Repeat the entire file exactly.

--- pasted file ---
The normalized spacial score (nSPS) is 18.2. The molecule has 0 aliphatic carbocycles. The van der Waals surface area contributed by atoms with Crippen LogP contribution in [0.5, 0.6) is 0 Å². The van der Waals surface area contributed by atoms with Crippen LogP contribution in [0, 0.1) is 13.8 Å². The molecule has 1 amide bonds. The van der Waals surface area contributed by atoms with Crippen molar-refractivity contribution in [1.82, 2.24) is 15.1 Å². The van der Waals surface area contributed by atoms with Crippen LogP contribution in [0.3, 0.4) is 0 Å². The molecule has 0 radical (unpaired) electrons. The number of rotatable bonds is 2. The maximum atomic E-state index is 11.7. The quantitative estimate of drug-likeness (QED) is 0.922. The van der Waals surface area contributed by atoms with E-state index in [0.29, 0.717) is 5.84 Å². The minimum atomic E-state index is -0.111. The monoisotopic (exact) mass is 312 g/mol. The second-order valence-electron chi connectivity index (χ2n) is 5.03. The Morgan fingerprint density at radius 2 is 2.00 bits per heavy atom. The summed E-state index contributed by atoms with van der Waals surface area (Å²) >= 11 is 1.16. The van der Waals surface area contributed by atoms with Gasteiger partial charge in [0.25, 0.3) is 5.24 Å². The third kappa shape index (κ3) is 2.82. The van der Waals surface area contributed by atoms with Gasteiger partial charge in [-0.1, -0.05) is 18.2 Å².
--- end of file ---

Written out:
The normalized spacial score (nSPS) is 18.2. The molecule has 0 aliphatic carbocycles. The van der Waals surface area contributed by atoms with Crippen LogP contribution in [0.5, 0.6) is 0 Å². The van der Waals surface area contributed by atoms with Crippen LogP contribution in [0, 0.1) is 13.8 Å². The molecule has 1 amide bonds. The van der Waals surface area contributed by atoms with Crippen molar-refractivity contribution in [1.82, 2.24) is 15.1 Å². The van der Waals surface area contributed by atoms with Crippen LogP contribution in [0.3, 0.4) is 0 Å². The molecule has 0 radical (unpaired) electrons. The number of rotatable bonds is 2. The maximum atomic E-state index is 11.7. The quantitative estimate of drug-likeness (QED) is 0.922. The van der Waals surface area contributed by atoms with E-state index in [0.29, 0.717) is 5.84 Å². The minimum atomic E-state index is -0.111. The monoisotopic (exact) mass is 312 g/mol. The second-order valence-electron chi connectivity index (χ2n) is 5.03. The Morgan fingerprint density at radius 2 is 2.00 bits per heavy atom. The summed E-state index contributed by atoms with van der Waals surface area (Å²) >= 11 is 1.16. The van der Waals surface area contributed by atoms with Gasteiger partial charge in [0.25, 0.3) is 5.24 Å². The third kappa shape index (κ3) is 2.82. The van der Waals surface area contributed by atoms with Gasteiger partial charge in [-0.1, -0.05) is 18.2 Å².